Tenant screening is more than a credit or background check. But many landlords are failing to gather critical documentation that could help avoid approving tenants who later default on their rent, need to be evicted, or have other problems that cut into a landlord’s profitability, according to a new survey by the American Apartment Owners Association of more than 1,100 of its members.
Thirty-seven percent of landlords fail to collect paycheck stubs; 67 percent don’t ask for Social Security cards; and 20 percent never ask to see a driver’s license, the survey found. But all three are critical to screening tenants and avoiding losing “thousands” in lost rent, the AAOA says in its report.
The AAOA urges landlords to collect paycheck stubs to help determine if the tenant can really afford the rent. The higher their debt-to-income ratio, the higher the risk of a tenant defaulting on rent.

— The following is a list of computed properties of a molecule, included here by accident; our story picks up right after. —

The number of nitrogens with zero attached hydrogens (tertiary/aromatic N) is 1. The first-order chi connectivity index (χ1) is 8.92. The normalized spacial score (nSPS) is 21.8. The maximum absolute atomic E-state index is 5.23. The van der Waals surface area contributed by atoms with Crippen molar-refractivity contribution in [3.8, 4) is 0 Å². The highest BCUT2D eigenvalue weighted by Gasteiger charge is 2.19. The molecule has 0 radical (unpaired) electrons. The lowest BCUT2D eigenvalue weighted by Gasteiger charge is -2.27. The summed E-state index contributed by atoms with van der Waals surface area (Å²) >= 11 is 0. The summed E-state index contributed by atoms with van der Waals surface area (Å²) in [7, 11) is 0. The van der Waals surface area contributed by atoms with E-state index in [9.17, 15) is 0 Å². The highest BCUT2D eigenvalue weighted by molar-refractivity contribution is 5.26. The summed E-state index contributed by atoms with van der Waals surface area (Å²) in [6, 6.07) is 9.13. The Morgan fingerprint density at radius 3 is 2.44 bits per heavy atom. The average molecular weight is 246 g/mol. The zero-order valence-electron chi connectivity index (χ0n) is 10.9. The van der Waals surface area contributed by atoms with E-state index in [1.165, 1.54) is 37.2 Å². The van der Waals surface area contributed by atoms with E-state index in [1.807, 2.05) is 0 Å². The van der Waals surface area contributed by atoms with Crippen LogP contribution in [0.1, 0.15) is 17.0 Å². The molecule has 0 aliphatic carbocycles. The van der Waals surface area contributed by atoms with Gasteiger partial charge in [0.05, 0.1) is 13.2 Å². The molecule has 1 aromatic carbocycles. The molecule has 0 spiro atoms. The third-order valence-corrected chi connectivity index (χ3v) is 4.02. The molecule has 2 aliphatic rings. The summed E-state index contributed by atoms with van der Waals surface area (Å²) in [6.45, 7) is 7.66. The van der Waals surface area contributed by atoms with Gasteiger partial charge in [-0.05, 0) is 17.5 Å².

Further, the AAOA notes that a Social Security card remains the best form of identification. It shows the state in which it was issued and the tenant’s legal name. “Most importantly, should your tenant skip town and leave owing you rent, you will have a much higher chance of collecting that debt through a collection agency if you have [their] Social Security number,” the report notes. “In many cases, you can also use the [number] to trace the tenant’s new whereabouts to serve them a court summons as well.”
Likewise, a driver’s license also provides another layer of identification, including the date of birth and their most recent address. “These pieces of information are crucial when conducting a criminal and eviction background search,” the report says.
Update: A previous version of this article quoted the AAOA’s incorrect reference to debt-to-income ratio. The information has been corrected.